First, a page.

Pros & Cons of Indie Publishing Part II - Indie Pub It
Now that we’ve looked the negatives in the eye (last month’s column), let’s look at the hefty positives of indie publishing.
#5 No more synopses, really bad covers and more.
I can’t stand writing synopses (not be confused with back cover blurbs) and I’ve heard horror stories about writers procrastinating themselves almost into a breach of contract over their avoidance of synopsis writing. As an indie publisher, you never have to write one again. For some writers, that alone is almost strong enough argument for indie publishing!
Every legacy publisher has quirks when dealing with authors. Some won’t let you contact them directly, some via a web form, or only via your editor. Some won’t return queries for three or five business days, no matter how urgent you think the matter may be. All those house rules are gone when you’re indie publishing.
Bad book covers are also a thing of the past. Legacy authors may have to exclaim “how wonderful!” when they first see the disaster their publisher has arranged, but if your designer delivers a bad cover, then you’re well within your rights to ask the designer to try again.
#4 You can publish as fast as you can write.
This is perhaps the most attractive reason for popular fiction authors (who are usually prolific) to indie publish. Legacy publishers—especially the Big Six Five— release books at such treacle speed that most authors are lucky to be able to release two titles a year. Some contracts have non-competition clauses, forcing authors to stockpile manuscripts and leave them smoking on their desk.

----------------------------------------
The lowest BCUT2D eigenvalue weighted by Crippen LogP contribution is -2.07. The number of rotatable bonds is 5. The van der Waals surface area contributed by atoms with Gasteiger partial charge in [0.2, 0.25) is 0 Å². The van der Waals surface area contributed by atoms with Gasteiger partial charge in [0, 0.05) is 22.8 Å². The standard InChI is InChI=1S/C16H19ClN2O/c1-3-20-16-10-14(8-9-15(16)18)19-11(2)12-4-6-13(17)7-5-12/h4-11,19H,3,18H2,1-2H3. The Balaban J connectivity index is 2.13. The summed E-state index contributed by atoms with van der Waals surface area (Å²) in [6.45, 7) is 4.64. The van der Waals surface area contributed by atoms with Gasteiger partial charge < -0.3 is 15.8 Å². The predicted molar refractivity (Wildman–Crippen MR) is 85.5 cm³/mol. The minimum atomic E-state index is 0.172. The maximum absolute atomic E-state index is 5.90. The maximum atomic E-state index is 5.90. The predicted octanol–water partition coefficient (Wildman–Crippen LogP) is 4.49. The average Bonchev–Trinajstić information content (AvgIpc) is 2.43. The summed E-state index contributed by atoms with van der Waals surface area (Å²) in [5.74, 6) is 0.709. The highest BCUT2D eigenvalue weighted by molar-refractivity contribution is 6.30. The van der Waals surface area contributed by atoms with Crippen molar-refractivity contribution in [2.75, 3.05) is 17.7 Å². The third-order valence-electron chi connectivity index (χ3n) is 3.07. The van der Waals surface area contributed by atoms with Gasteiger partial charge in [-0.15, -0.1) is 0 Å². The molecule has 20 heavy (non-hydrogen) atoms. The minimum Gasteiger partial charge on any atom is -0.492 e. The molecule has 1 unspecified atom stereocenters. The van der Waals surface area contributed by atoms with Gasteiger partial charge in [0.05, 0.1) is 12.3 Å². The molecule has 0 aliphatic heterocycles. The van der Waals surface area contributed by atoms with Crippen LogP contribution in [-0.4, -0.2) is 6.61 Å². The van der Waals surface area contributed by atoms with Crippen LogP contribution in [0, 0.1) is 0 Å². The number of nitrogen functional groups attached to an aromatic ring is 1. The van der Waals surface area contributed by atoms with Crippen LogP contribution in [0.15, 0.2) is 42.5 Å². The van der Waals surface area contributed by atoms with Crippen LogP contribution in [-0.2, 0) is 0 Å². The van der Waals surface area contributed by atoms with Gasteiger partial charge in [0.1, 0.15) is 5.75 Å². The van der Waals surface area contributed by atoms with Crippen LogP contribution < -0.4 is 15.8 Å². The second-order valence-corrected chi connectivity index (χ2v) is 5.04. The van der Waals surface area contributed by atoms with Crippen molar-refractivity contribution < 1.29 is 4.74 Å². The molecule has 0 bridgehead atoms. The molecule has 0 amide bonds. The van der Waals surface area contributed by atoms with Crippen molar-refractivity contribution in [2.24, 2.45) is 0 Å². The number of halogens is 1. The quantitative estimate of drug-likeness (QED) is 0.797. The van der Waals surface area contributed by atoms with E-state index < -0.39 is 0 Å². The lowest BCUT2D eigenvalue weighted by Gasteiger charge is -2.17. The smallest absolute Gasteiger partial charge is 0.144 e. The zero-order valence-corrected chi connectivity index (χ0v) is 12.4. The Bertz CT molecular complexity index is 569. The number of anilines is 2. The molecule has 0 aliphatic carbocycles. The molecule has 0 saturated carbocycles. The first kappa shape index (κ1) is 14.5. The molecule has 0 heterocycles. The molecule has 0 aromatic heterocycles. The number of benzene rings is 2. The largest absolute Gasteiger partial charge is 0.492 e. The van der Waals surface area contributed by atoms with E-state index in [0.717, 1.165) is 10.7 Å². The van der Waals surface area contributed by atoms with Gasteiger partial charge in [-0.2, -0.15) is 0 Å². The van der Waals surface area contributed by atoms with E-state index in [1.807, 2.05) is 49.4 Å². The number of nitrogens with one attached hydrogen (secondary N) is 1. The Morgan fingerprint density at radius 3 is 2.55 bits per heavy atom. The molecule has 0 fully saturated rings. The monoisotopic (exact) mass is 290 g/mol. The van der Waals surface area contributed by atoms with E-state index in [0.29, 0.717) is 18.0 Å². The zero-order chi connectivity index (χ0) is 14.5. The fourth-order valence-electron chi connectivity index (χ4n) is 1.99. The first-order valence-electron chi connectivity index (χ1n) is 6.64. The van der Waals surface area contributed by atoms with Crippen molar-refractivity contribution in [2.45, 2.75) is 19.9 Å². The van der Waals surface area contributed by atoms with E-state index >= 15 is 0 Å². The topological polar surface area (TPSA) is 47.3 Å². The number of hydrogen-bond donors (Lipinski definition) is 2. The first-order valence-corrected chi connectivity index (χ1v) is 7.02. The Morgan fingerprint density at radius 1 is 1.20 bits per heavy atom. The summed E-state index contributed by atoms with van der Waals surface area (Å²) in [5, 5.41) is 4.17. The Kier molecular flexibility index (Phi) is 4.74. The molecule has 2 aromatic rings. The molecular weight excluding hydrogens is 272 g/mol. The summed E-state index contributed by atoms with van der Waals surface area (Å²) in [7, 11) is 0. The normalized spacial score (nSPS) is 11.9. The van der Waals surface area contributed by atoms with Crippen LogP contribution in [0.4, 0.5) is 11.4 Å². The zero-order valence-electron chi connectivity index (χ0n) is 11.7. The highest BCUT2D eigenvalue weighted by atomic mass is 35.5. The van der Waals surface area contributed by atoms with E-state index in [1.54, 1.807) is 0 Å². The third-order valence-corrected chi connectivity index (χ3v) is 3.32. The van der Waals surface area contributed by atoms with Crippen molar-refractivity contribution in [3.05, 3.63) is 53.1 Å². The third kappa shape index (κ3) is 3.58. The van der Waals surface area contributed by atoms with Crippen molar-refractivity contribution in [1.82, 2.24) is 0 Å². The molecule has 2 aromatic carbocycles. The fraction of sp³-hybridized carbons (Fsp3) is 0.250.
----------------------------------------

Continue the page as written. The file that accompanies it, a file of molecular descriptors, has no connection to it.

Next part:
Even on-line publishers who do release an author’s titles more than twice a year still limit a prolific writer (I speak from experience). There are only so many publishing slots to go around.
All these issues disappear with indie publishing. An author can publish a title as soon as he has finished writing and producing it.
#3 Deleting the middle-man (agents & publishers) and talking directly to readers develops a more finely-focused product … i.e. more sales
This is a subtle advantage that only becomes more apparent the longer you indie publish and build deeper reader relationships.
As your readers become more knowledgeable about the indie publishing business and begin to understand how much control authors have over their own product, the type of feedback and input they give will evolve. Readers learn from all sorts of sources, but they will learn most about indie publishing directly from you. Indie publishing is new enough that you could be their first indie author. You get to introduce them to everything indie.
Educated readers will provide feedback that helps shape future novels in a series, as they know that production timelines are so short they can read a book today, email the author today and possibly influence the next book in the series.
You can collate that feedback and decide what changes to make to suit the consensus opinion. Nothing is more valuable than direct reader feedback, and this is fresh from the reader to you. You give your readers exactly what they want…and they couldn’t be happier.